The “ick” of writing memoir

Today, I spent time on the phone with the marketing team for Wailing Wall. November 10, 2015 is the official launch date, and we needed to do some planning about how to make the biggest splash. It was exciting and thrilling and then…I had a moment. A moment where the whole thing just seemed icky. Wrong. Scary.

I’m planning a strategy for how I’m going to spend a month talking about the book – ergo, talking about my Joshua’s death. And since (I hope) that Wailing Wall is not the last book, I’ll publish, I’m talking about building my “brand” as a writer on the back of losing my kid.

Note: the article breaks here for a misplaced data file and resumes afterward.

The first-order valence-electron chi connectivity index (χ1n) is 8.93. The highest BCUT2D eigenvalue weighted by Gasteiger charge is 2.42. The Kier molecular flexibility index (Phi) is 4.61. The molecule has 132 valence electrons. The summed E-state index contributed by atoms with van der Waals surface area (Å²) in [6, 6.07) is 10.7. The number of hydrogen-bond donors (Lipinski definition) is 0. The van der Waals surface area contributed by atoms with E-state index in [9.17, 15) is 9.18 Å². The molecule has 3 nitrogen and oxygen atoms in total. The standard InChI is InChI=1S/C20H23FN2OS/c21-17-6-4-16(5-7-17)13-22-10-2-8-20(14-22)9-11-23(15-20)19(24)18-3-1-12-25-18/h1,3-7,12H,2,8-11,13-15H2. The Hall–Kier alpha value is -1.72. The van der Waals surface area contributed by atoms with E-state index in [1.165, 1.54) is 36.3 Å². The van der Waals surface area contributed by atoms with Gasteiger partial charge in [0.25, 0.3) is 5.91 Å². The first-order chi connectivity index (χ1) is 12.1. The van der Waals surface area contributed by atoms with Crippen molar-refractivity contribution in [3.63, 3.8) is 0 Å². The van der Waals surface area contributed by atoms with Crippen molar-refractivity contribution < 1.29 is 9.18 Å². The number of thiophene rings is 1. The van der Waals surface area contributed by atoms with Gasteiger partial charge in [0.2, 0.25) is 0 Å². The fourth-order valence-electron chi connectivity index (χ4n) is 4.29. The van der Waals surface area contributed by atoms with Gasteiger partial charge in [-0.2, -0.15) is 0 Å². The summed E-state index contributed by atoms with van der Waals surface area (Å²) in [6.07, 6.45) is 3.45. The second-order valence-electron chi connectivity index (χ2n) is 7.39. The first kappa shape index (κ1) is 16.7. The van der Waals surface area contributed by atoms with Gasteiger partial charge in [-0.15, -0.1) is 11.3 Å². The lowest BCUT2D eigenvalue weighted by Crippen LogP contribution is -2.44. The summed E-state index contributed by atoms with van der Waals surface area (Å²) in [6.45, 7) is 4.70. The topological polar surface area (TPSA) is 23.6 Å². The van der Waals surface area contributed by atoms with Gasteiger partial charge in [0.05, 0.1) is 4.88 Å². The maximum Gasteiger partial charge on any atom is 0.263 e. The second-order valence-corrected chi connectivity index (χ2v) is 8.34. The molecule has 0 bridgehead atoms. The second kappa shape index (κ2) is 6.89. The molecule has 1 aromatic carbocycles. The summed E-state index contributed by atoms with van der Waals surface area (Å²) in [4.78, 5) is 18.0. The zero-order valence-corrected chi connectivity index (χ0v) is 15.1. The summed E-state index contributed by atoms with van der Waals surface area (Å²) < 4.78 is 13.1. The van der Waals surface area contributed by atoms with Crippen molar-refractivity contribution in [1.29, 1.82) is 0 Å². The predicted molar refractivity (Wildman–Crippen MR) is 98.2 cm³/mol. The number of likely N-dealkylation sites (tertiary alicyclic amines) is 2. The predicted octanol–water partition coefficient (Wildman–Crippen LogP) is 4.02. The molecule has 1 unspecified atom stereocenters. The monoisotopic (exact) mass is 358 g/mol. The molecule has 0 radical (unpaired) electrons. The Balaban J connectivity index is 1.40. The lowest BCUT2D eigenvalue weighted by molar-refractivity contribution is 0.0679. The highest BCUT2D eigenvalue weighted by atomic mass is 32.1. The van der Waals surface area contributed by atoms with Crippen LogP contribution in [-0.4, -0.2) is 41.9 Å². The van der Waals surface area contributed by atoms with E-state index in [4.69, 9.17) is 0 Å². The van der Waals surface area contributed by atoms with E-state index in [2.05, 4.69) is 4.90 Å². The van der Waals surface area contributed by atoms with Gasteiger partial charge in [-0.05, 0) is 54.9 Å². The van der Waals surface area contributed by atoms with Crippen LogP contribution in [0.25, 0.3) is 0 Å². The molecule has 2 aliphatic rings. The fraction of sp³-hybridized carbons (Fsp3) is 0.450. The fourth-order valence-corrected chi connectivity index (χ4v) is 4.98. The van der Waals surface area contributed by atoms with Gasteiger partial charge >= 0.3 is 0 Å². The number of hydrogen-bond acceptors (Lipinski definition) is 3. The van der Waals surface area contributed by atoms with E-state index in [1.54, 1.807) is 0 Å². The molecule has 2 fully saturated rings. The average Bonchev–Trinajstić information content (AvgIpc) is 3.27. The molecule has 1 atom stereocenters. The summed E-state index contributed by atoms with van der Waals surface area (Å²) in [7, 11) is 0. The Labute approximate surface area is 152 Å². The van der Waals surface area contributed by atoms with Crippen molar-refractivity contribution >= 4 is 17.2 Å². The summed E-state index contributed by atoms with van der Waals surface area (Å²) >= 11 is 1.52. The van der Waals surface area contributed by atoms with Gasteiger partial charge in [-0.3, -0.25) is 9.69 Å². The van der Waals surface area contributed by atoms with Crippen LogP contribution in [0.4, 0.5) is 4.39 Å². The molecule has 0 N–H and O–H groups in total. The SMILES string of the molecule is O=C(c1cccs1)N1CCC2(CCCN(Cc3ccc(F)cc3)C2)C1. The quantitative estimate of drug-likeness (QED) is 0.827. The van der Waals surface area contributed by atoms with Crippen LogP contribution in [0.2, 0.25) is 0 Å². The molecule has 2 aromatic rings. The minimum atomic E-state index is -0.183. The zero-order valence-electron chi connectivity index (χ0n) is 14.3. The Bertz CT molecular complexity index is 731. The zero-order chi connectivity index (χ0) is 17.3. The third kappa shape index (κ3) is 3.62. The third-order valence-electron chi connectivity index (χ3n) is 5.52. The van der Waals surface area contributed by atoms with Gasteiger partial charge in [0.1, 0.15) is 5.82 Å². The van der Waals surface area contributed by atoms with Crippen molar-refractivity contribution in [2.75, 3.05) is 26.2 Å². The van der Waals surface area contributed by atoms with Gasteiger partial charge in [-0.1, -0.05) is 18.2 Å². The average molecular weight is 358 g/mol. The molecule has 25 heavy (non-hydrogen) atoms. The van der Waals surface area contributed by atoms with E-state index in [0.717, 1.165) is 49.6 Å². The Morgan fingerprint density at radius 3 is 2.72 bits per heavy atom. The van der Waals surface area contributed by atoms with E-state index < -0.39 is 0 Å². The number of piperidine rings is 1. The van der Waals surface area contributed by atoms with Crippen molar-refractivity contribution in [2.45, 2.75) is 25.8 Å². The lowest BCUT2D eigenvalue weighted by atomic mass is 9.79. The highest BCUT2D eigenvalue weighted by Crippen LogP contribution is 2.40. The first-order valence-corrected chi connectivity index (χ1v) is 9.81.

Icky, right?

How do people do it – write and publish and tell horrible stories about people they love and not feel at least a little icky about it?

I just looked back at a Facebook chat I had with Joshua a couple of months before he died where he asked me how writing was going. He was always encouraging, always positive about my aspirations to write something that the world would one day see. If he were here right now, he’d say, “Ma, you’re being ridiculous. Get out there and sell the damn book.” I know he’d be stoked about the book – especially the cover. I know he’d be proud of me. And he would gladly have given his story to me if it helped me heal, become more human, and live again. And still, it feels odd to be excited about the book launch, to be asking people to read it and review it or host a book signing. Odd. And icky.

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